Everything boils down to being intentional about what you’re doing in your business. For everything you say “yes” to, you’re saying “no” to something else. It’s important to make trade offs that serve you well!

  • Three Books Every Entrepreneur Should Read

    In the incredible journey that is entrepreneurship, we all need a little boost from time to time. Being your own boss is amazing. It can also drain your energy reserves pretty quickly if you don’t have any fresh inspiration to draw from. That’s why I LOVE reading business books. I’ve read over 20 in the past few months, and it has been so refreshing! Of all the books I’ve been reading, there are three that I think (almost) any entrepreneur could benefit from.

    Essentialism by Greg McKeown

    The subtitle to Essentialism says it all– “The Disciplined Pursuit of Less.” As an entrepreneur/maker/small business owner/creative (whatever category you fall into) it’s easy to get pulled in about a thousand different directions at once. There is literally always something you could be doing. What Greg McKeown discusses is whether or not you should be doing all those things.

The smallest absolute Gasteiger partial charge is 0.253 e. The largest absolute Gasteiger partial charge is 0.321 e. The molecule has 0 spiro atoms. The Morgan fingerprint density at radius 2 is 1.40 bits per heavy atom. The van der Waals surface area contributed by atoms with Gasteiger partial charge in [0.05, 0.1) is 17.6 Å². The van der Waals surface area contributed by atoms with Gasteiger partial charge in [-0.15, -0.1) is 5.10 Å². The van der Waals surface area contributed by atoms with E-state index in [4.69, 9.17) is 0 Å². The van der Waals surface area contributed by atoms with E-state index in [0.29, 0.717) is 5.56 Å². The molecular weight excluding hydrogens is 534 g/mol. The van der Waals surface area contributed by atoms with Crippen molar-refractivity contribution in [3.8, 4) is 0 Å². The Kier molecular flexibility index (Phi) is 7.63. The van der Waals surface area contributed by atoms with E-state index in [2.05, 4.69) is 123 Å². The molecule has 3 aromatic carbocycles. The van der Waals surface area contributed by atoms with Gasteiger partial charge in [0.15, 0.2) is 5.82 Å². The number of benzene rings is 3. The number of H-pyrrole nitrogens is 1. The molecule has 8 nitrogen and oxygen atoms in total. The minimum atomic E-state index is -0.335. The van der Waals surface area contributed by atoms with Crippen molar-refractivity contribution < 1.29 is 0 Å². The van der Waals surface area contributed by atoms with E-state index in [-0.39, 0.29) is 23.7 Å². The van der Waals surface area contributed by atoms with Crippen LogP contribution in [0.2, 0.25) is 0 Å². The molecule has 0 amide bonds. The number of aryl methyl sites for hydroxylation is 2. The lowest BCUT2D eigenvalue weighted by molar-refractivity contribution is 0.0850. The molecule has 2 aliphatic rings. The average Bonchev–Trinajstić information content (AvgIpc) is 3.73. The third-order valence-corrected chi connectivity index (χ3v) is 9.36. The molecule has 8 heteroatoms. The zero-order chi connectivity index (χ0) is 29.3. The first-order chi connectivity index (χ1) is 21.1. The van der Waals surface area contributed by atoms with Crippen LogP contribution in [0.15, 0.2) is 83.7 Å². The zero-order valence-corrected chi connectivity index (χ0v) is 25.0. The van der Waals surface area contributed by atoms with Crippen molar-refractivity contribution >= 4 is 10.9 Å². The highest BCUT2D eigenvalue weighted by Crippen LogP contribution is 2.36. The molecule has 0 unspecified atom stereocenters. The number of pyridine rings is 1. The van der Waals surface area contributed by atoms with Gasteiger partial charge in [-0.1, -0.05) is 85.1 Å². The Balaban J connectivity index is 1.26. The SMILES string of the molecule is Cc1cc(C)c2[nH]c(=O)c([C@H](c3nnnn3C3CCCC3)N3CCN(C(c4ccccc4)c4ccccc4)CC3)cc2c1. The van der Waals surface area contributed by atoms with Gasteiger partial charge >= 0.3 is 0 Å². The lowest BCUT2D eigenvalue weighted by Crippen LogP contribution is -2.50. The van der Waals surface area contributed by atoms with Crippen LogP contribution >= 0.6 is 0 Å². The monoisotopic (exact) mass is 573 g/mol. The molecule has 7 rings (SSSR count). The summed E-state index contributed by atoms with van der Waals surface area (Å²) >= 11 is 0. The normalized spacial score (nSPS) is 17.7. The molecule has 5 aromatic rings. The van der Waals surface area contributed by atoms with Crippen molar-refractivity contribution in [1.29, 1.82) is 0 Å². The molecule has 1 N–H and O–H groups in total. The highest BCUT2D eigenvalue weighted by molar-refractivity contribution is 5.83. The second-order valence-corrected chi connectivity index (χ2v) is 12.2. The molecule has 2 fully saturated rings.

It’s a simple idea perfectly and succinctly summed up by this,

    “Essentialism is… a systematic discipline for discerning what is absolutely essential, then eliminating everything that is not, so we can make the highest possible contribution toward the things that really matter. “

    Imagine being free of minutiae and delving deeper into meaningful projects + pursuits. It would be wonderful, right?!? Chapter after chapter, McKeown takes you through mindset shifts I truly believe most of us need.

    Building a Storybrand by Donald Miller

    If you’re a marketing guru, you can skip this one. For the rest of us, Building a Storybrand has some great insight on how to clarify our messaging so customers will listen. The short answer? Storytelling.

    Miller walks readers through the seven universal storytelling points we, as humans, respond to and how to use those elements to create effective messages for our websites/social media/marketing collateral.

    As one would expect from a storytelling book, the ideas are very clearly expressed and easy to follow. Take your time to work through this one though! It’s such an easy read, it would be tempting to breeze right through things, but I highly recommend giving yourself plenty of brainstorming and implementation time.

    Jab, Jab, Jab Right Hook by Gary Vaynerchuk

    I loved this one so much, I wrote an entire blog post about it. To boil things down for you, the guiding thought behind the social media book Jab, Jab, Jab, Right Hook is that you should serve your audience (actually serve, serve, serve) before asking anything from them. Entertain them, help them, educate them, be social, because it is social media after all.

    In this book, Vaynerchuk explores what makes a great social media post and how to set your brand apart. If social media or branding is something you struggle with, this one is a game changer.